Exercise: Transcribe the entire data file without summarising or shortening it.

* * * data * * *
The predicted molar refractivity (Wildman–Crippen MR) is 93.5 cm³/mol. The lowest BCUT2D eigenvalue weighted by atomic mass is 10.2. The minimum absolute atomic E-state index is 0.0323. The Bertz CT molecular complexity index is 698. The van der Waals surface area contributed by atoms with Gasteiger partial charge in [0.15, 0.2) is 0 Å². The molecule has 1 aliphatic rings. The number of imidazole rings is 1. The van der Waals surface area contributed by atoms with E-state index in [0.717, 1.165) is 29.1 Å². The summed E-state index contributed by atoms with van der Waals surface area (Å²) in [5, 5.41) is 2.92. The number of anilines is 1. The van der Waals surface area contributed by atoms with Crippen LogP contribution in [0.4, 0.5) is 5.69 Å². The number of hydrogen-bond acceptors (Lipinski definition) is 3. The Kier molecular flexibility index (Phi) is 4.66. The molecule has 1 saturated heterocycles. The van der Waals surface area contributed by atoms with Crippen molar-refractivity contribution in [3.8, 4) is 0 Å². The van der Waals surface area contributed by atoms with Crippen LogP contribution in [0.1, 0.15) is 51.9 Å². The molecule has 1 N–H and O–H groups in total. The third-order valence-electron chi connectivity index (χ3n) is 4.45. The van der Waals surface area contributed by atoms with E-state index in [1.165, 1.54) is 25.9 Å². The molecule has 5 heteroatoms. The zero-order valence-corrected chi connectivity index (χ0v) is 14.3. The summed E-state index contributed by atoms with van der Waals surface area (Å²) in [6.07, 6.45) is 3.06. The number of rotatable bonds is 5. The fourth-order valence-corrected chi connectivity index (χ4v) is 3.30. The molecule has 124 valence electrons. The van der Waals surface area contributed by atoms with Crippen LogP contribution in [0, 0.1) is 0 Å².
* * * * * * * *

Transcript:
The predicted molar refractivity (Wildman–Crippen MR) is 93.5 cm³/mol. The lowest BCUT2D eigenvalue weighted by atomic mass is 10.2. The minimum absolute atomic E-state index is 0.0323. The Bertz CT molecular complexity index is 698. The van der Waals surface area contributed by atoms with Gasteiger partial charge in [0.15, 0.2) is 0 Å². The molecule has 1 aliphatic rings. The number of imidazole rings is 1. The van der Waals surface area contributed by atoms with E-state index in [0.717, 1.165) is 29.1 Å². The summed E-state index contributed by atoms with van der Waals surface area (Å²) in [5, 5.41) is 2.92. The number of anilines is 1. The van der Waals surface area contributed by atoms with Crippen LogP contribution in [0.4, 0.5) is 5.69 Å². The number of hydrogen-bond acceptors (Lipinski definition) is 3. The Kier molecular flexibility index (Phi) is 4.66. The molecule has 1 saturated heterocycles. The van der Waals surface area contributed by atoms with Crippen molar-refractivity contribution in [3.8, 4) is 0 Å². The van der Waals surface area contributed by atoms with Crippen LogP contribution in [0.1, 0.15) is 51.9 Å². The molecule has 1 N–H and O–H groups in total. The third-order valence-electron chi connectivity index (χ3n) is 4.45. The van der Waals surface area contributed by atoms with E-state index in [1.165, 1.54) is 25.9 Å². The molecule has 5 heteroatoms. The zero-order valence-corrected chi connectivity index (χ0v) is 14.3. The summed E-state index contributed by atoms with van der Waals surface area (Å²) in [6.07, 6.45) is 3.06. The number of rotatable bonds is 5. The fourth-order valence-corrected chi connectivity index (χ4v) is 3.30. The molecule has 124 valence electrons. The van der Waals surface area contributed by atoms with Crippen LogP contribution in [0, 0.1) is 0 Å².